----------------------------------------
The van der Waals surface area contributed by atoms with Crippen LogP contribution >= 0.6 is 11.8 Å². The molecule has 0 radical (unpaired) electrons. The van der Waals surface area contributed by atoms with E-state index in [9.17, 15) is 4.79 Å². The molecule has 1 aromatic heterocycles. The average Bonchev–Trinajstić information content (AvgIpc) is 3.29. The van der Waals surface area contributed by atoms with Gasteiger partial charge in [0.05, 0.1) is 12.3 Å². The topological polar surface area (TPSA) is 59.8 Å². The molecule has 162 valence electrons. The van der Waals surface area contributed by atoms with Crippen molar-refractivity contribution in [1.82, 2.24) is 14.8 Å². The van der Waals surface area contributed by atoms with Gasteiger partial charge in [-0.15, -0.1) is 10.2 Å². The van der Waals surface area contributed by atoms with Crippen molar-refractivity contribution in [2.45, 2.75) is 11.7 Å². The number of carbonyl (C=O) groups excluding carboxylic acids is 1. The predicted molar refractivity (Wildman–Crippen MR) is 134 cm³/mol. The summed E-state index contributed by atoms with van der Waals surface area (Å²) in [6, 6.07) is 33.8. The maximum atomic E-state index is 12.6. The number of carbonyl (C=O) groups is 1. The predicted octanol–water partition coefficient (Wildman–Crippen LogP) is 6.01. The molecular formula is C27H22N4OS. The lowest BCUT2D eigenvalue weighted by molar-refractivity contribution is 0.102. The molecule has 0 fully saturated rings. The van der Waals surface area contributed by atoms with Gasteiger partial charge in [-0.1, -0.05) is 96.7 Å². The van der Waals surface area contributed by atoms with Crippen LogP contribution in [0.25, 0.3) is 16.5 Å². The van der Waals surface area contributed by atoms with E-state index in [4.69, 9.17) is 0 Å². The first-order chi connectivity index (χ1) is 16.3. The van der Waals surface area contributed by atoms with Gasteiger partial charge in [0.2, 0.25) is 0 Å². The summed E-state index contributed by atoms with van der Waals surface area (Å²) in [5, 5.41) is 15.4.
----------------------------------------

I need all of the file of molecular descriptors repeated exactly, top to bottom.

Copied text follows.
The van der Waals surface area contributed by atoms with Crippen LogP contribution >= 0.6 is 11.8 Å². The molecule has 0 radical (unpaired) electrons. The van der Waals surface area contributed by atoms with E-state index in [9.17, 15) is 4.79 Å². The molecule has 1 aromatic heterocycles. The average Bonchev–Trinajstić information content (AvgIpc) is 3.29. The van der Waals surface area contributed by atoms with Gasteiger partial charge in [0.05, 0.1) is 12.3 Å². The topological polar surface area (TPSA) is 59.8 Å². The molecule has 162 valence electrons. The van der Waals surface area contributed by atoms with Crippen molar-refractivity contribution in [1.82, 2.24) is 14.8 Å². The van der Waals surface area contributed by atoms with Gasteiger partial charge in [-0.15, -0.1) is 10.2 Å². The van der Waals surface area contributed by atoms with Crippen molar-refractivity contribution in [2.45, 2.75) is 11.7 Å². The number of carbonyl (C=O) groups excluding carboxylic acids is 1. The predicted molar refractivity (Wildman–Crippen MR) is 134 cm³/mol. The summed E-state index contributed by atoms with van der Waals surface area (Å²) in [6, 6.07) is 33.8. The maximum atomic E-state index is 12.6. The number of carbonyl (C=O) groups is 1. The predicted octanol–water partition coefficient (Wildman–Crippen LogP) is 6.01. The molecular formula is C27H22N4OS. The lowest BCUT2D eigenvalue weighted by molar-refractivity contribution is 0.102. The molecule has 0 fully saturated rings. The van der Waals surface area contributed by atoms with Gasteiger partial charge in [-0.1, -0.05) is 96.7 Å². The van der Waals surface area contributed by atoms with Crippen LogP contribution in [0.25, 0.3) is 16.5 Å². The van der Waals surface area contributed by atoms with E-state index in [4.69, 9.17) is 0 Å². The first-order chi connectivity index (χ1) is 16.3. The van der Waals surface area contributed by atoms with Gasteiger partial charge in [0.2, 0.25) is 0 Å². The summed E-state index contributed by atoms with van der Waals surface area (Å²) in [5, 5.41) is 15.4.